Street Medic Wikia (beta), the online resource for street medics that anyone can edit Background. • Radios can be a hugely useful tool. 1. Enable us to know where other teams our, ask for more skilled assistance, know the best transport routes for evac., etc. 2. Help you feel connected to what else is going on. • Drawbacks. 1. Can interfere with your situational awareness. Person talking on the radio will be “in a bubble.” 2. Can be undependable. Often fail at the worst possible moment (darkest, wettest, farthest away). 3. Costly. A rented UHF can cost over $300 USD to replace.
• UHF Radios. Ultra high frequency. 300 MHz and 3 GHz (3,000 MHz). Generally line of site, powerful enough to call around or through urban buildings. Technically require license to operate (rental includes the license). Units generally programmed to a few channels. Units can be purchased on line and then reprogrammed if you know what cannels are being used at an action.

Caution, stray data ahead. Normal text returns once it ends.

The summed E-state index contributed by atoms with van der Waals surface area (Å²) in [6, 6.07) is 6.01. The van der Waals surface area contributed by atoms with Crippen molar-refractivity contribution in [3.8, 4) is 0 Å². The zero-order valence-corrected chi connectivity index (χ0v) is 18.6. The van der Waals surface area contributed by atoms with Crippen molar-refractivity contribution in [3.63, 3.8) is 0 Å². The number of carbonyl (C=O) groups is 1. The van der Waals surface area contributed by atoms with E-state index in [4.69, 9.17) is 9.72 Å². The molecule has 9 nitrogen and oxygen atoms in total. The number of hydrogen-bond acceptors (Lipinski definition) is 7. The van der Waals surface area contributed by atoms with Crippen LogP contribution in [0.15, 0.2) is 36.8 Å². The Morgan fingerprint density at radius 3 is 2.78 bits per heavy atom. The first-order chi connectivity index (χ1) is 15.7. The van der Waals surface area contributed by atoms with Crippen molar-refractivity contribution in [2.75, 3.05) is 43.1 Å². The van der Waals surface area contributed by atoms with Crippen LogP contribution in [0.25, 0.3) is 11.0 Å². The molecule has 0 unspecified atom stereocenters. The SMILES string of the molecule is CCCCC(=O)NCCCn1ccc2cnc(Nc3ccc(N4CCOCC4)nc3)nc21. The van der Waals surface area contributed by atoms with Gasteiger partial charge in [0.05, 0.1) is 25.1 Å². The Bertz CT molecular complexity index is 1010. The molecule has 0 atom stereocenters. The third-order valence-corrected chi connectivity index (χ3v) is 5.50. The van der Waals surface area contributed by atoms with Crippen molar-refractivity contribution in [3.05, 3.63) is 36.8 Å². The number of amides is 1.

• Base Stations and Repeaters (used with UHF radios): 1. In a typical network the radios have to all be within 2-3 miles of each other for everyone to listen and speak to everyone else. The trick here is that the 2-3 mile radius has to be “line-of-sight”, meaning, in order to use the maximum radius, there cannot be any obstructions, like buildings or mountains. 2. A Base Station is typically set up at Base Camp. The Base Station is, for lack of a better term, one radio (usually a UHF) on steroids. It can send and receive signals much farther away than a typical radio. The Base Station will ensure clear communication between one point and any radio within its’ circular range. This set up works well in rural situations/campaigns where you have a base camp, often with an large di-pole antenna hoisted into a tree. 3. 4. A Repeater is used to ensure clear communication between two or more radios that would not otherwise be able to communicate. This situation usually occurs because there is something in the way, for example, buildings, or a mountain. If you have one radio on one side of a mountain, and another on the other side, the people holding these radios would not be able to communicate with each other. The solution is to place a Repeater in a location that will have the best possible line-of-sight on both radios, in other words, the top of the mountain, and raised as high as possible. When one person speaks into their radio, the repeater will receive the signal, and then repeat it down the other side of the mountain to the other radio.